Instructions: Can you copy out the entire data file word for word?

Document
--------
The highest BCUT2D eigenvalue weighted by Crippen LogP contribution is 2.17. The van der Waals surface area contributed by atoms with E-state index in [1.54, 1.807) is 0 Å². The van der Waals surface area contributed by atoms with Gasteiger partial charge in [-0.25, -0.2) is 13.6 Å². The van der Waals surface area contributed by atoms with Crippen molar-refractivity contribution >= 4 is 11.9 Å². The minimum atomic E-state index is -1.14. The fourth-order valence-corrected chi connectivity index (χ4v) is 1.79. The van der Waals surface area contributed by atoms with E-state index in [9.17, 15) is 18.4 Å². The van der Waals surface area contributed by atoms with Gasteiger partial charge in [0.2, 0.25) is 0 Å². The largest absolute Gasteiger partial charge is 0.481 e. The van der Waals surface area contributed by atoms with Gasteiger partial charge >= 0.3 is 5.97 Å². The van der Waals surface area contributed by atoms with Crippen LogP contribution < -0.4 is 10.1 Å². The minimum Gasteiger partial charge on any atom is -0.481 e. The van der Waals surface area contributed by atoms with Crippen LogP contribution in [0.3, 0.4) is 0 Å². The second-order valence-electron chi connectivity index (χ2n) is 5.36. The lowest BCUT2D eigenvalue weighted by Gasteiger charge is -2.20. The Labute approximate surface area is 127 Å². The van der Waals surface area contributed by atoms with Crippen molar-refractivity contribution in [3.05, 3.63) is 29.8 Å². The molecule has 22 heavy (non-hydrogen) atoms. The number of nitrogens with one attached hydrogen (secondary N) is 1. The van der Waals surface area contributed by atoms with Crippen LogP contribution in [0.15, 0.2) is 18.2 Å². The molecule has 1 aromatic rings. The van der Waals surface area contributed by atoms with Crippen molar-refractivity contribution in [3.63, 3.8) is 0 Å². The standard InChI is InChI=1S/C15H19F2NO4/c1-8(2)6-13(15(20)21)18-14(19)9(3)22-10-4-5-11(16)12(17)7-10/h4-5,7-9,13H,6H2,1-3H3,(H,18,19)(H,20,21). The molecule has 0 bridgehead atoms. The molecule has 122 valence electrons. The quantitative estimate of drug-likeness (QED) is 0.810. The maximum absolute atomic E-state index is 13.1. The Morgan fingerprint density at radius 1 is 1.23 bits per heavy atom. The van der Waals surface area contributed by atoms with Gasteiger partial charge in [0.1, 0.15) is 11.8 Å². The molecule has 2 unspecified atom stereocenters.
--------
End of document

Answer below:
The highest BCUT2D eigenvalue weighted by Crippen LogP contribution is 2.17. The van der Waals surface area contributed by atoms with E-state index in [1.54, 1.807) is 0 Å². The van der Waals surface area contributed by atoms with Gasteiger partial charge in [-0.25, -0.2) is 13.6 Å². The van der Waals surface area contributed by atoms with Crippen molar-refractivity contribution >= 4 is 11.9 Å². The minimum atomic E-state index is -1.14. The fourth-order valence-corrected chi connectivity index (χ4v) is 1.79. The van der Waals surface area contributed by atoms with E-state index in [9.17, 15) is 18.4 Å². The van der Waals surface area contributed by atoms with Gasteiger partial charge in [0.2, 0.25) is 0 Å². The largest absolute Gasteiger partial charge is 0.481 e. The van der Waals surface area contributed by atoms with Gasteiger partial charge >= 0.3 is 5.97 Å². The van der Waals surface area contributed by atoms with Crippen LogP contribution < -0.4 is 10.1 Å². The minimum Gasteiger partial charge on any atom is -0.481 e. The van der Waals surface area contributed by atoms with Crippen LogP contribution in [0.3, 0.4) is 0 Å². The second-order valence-electron chi connectivity index (χ2n) is 5.36. The lowest BCUT2D eigenvalue weighted by Gasteiger charge is -2.20. The Labute approximate surface area is 127 Å². The van der Waals surface area contributed by atoms with Crippen molar-refractivity contribution in [3.05, 3.63) is 29.8 Å². The molecule has 22 heavy (non-hydrogen) atoms. The number of nitrogens with one attached hydrogen (secondary N) is 1. The van der Waals surface area contributed by atoms with Crippen LogP contribution in [0.15, 0.2) is 18.2 Å². The molecule has 1 aromatic rings. The van der Waals surface area contributed by atoms with Crippen molar-refractivity contribution in [3.63, 3.8) is 0 Å². The standard InChI is InChI=1S/C15H19F2NO4/c1-8(2)6-13(15(20)21)18-14(19)9(3)22-10-4-5-11(16)12(17)7-10/h4-5,7-9,13H,6H2,1-3H3,(H,18,19)(H,20,21). The molecule has 0 bridgehead atoms. The molecule has 122 valence electrons. The quantitative estimate of drug-likeness (QED) is 0.810. The maximum absolute atomic E-state index is 13.1. The Morgan fingerprint density at radius 1 is 1.23 bits per heavy atom. The van der Waals surface area contributed by atoms with Gasteiger partial charge in [0.1, 0.15) is 11.8 Å². The molecule has 2 unspecified atom stereocenters.